Can I get my Green Card back after a deportation order

I can get my Green Card back after having a deportation order?
Question: I was young and committed in a crime in 1994. Even though I had my Green Card for years, I was put into deportation proceedings in 2001 and was ordered deported. I am still in the U.S. Is there anything I can do?
Answer: The Department of Justice (Department) published a proposed rule to permit certain lawful permanent residents (LPRs) to apply for relief under former section 212(c) of the Immigration and Nationality Act, from deportation or removal based on certain criminal convictions before April 1, 1997. Certain LPRs who plead guilty or nolo contendre to crimes before April 1, 1997, may seek section 212(c) relief from being deported or removed from the United States on account of those pleas. Under this rule, eligible LPRs currently in immigration proceedings (and former LPRs under a final order of deportation or removal) who have not departed from the United States may file a request to apply for relief under former section 212(c) of the Act, as in effect on the date of their plea, regardless of the date the plea agreement was entered by the court. This rule is applicable only to certain eligible aliens who were convicted pursuant to plea agreements made prior to April 1, 1997.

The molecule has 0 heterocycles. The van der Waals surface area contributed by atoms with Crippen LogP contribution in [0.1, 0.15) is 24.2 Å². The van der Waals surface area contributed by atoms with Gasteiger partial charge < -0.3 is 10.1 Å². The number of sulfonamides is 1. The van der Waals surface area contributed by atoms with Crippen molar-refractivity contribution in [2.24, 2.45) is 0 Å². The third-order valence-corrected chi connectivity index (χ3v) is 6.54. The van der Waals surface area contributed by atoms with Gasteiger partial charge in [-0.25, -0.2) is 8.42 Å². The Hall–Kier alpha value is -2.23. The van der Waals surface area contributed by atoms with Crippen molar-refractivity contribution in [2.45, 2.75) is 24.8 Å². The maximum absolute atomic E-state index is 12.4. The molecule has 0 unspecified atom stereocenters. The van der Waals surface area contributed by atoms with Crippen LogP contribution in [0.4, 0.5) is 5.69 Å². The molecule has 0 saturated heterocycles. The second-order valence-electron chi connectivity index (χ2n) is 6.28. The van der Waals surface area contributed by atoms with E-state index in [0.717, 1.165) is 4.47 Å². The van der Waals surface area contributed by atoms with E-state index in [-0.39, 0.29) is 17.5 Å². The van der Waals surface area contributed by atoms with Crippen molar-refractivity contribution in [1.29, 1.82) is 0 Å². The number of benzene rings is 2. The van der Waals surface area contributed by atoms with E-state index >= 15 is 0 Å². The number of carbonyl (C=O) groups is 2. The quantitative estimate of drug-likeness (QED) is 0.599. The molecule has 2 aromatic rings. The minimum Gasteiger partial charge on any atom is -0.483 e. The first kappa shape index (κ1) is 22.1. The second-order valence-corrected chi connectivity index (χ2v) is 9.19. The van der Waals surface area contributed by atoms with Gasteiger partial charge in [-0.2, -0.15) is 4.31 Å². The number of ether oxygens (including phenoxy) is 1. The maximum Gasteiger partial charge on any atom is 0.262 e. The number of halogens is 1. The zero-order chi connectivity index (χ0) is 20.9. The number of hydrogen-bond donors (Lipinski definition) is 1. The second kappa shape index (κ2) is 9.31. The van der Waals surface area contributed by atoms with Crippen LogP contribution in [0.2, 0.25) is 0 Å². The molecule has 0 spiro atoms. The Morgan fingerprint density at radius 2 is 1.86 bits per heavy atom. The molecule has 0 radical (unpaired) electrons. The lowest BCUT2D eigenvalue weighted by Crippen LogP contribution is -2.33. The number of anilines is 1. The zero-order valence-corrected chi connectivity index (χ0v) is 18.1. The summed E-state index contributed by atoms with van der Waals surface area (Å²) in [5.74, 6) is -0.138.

Question: I have already lost at the Board of Immigration Appeals and am now appealing to the Circuit Court. What must I do at this point?
Answer: Based upon the regulations, you should request that the Circuit Court hold the case without processing it. Simultaneously, you should file a Motion to Reopen the case under 212(c) under this special rule to the Board of Immigration Appeals. If granted, the Board of Immigration Appeals will send the case back down to the Immigration Judge for hearings on 212(c).
Question: I have a friend in a similar situation who was actually deported back to his home country. Will he qualify to make the Motion to Reopen?
Answer: Under the new regulations, the answer is no. Unfortunately, the logic of the regulations is that they could have asked for various federal court relief or a stay of deportation, and therefore, their cases are closed and are no longer eligible for 212(c) relief.
Question: What if a person had a jury trial instead of pleaing guilty?
Answer: Again, they do not qualify for this 212(c) Motion to Reopen. They must have plead guilty, no contest or nolo contendre. There are other ways of fighting the battle to try to get 212(c) relief in federal courts. However, a straight forward Motion to Reopen will not work.
Question: Is there a time deadline in which to apply?
Answer: Yes. There will be a window of 180 days to apply. If you are unsure as to the exact date, you should get your motion filed as soon as possible.